SMS Authentication — Is It Enough to guard Your Business?

SMS is usually used as a carrier to send one-time passwords (OTP) to supply additional security for two-factor authentication when digital consumers access web or mobile applications. Unfortunately, SMS carrying an OTP isn’t enough. As hackers become more sophisticated, it’s becoming easier for them to compromise web or mobile applications with a good range of out-of-band exploitation techniques that include carrier sniffing (SS7 attacks), malware (acting as a man-in-the-middle), and social engineering tactics (conveniently performing SIM swap fraud), all of which may successfully compromise security and grant fraudsters access to sensitive data.

As we move increasingly to figure from home arrangements through the assistance of remote access, consuming multiple endpoints within the enterprise has become the new normal. How then can our enterprises secure digital users and business systems from out-of-band exploitation techniques – especially if the carriers of the OTP aren’t protected via a secure channel? For reference, the ever-present SMS standard used (GSM 03.40) isn’t encrypted.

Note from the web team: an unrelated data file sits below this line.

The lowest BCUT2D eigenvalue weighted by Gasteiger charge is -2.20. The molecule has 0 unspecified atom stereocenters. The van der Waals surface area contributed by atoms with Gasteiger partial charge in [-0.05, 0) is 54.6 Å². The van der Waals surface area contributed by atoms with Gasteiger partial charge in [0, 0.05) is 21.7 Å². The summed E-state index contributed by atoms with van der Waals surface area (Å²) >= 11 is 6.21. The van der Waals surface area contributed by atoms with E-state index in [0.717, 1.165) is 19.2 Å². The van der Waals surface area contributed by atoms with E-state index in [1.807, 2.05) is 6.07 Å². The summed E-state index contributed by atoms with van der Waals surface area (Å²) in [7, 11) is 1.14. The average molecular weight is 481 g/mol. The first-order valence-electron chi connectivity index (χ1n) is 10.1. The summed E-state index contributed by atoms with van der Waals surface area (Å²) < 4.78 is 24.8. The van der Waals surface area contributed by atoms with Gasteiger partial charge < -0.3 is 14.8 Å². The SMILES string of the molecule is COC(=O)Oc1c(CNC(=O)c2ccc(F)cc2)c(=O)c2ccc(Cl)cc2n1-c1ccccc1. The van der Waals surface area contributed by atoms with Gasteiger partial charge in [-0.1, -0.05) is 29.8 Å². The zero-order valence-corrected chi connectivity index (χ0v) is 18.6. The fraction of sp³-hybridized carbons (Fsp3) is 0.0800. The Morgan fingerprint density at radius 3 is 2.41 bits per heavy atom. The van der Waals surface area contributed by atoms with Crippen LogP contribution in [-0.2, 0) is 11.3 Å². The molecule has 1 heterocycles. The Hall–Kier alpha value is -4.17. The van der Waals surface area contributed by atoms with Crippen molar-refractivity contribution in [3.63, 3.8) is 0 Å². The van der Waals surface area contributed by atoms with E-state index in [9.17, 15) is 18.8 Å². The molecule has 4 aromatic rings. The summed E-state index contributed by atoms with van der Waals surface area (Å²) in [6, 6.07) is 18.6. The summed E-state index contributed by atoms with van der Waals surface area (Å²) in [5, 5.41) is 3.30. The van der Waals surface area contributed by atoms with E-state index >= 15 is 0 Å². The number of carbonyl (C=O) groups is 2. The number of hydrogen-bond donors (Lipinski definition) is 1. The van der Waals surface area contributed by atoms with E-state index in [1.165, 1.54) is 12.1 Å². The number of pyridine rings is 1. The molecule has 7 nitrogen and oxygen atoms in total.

SMS is certainly not adapting fast enough to supply secure authentication

SMS is merely the messenger. SMS has been trusted as a secondary sort of authentication for an extended time — it’s been cheap, convenient, and ubiquitous — so what’s changing?

  • Businesses are increasingly moving to cloud-based services, potentially changing the attack vectors hackers can use to access and authenticate themselves
  • The number of endpoint devices is growing exponentially, especially as “Bring Your Own Device” policies inherit effect and therefore the Internet of Things continues to grow
  • Consumers are getting increasingly reliant upon dedicated apps or online access from their devices, and security might not be as robust throughout the chain